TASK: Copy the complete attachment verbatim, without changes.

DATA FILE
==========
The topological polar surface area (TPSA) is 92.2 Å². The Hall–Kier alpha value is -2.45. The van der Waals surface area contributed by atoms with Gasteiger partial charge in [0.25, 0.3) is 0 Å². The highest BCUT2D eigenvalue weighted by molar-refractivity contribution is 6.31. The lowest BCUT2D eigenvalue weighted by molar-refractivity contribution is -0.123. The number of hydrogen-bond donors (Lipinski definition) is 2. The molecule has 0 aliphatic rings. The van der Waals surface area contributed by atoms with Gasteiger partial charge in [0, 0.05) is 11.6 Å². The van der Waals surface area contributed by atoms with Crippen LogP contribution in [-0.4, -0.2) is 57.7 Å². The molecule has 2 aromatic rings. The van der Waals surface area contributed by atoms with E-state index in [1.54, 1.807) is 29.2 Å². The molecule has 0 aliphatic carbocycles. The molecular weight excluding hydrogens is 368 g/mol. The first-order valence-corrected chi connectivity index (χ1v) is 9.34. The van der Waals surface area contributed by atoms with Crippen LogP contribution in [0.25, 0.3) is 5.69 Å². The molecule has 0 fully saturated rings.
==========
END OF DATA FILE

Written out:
The topological polar surface area (TPSA) is 92.2 Å². The Hall–Kier alpha value is -2.45. The van der Waals surface area contributed by atoms with Gasteiger partial charge in [0.25, 0.3) is 0 Å². The highest BCUT2D eigenvalue weighted by molar-refractivity contribution is 6.31. The lowest BCUT2D eigenvalue weighted by molar-refractivity contribution is -0.123. The number of hydrogen-bond donors (Lipinski definition) is 2. The molecule has 0 aliphatic rings. The van der Waals surface area contributed by atoms with Gasteiger partial charge in [0, 0.05) is 11.6 Å². The van der Waals surface area contributed by atoms with Crippen LogP contribution in [-0.4, -0.2) is 57.7 Å². The molecule has 2 aromatic rings. The van der Waals surface area contributed by atoms with E-state index in [1.54, 1.807) is 29.2 Å². The molecule has 0 aliphatic carbocycles. The molecular weight excluding hydrogens is 368 g/mol. The first-order valence-corrected chi connectivity index (χ1v) is 9.34. The van der Waals surface area contributed by atoms with Crippen LogP contribution in [0.25, 0.3) is 5.69 Å². The molecule has 0 fully saturated rings.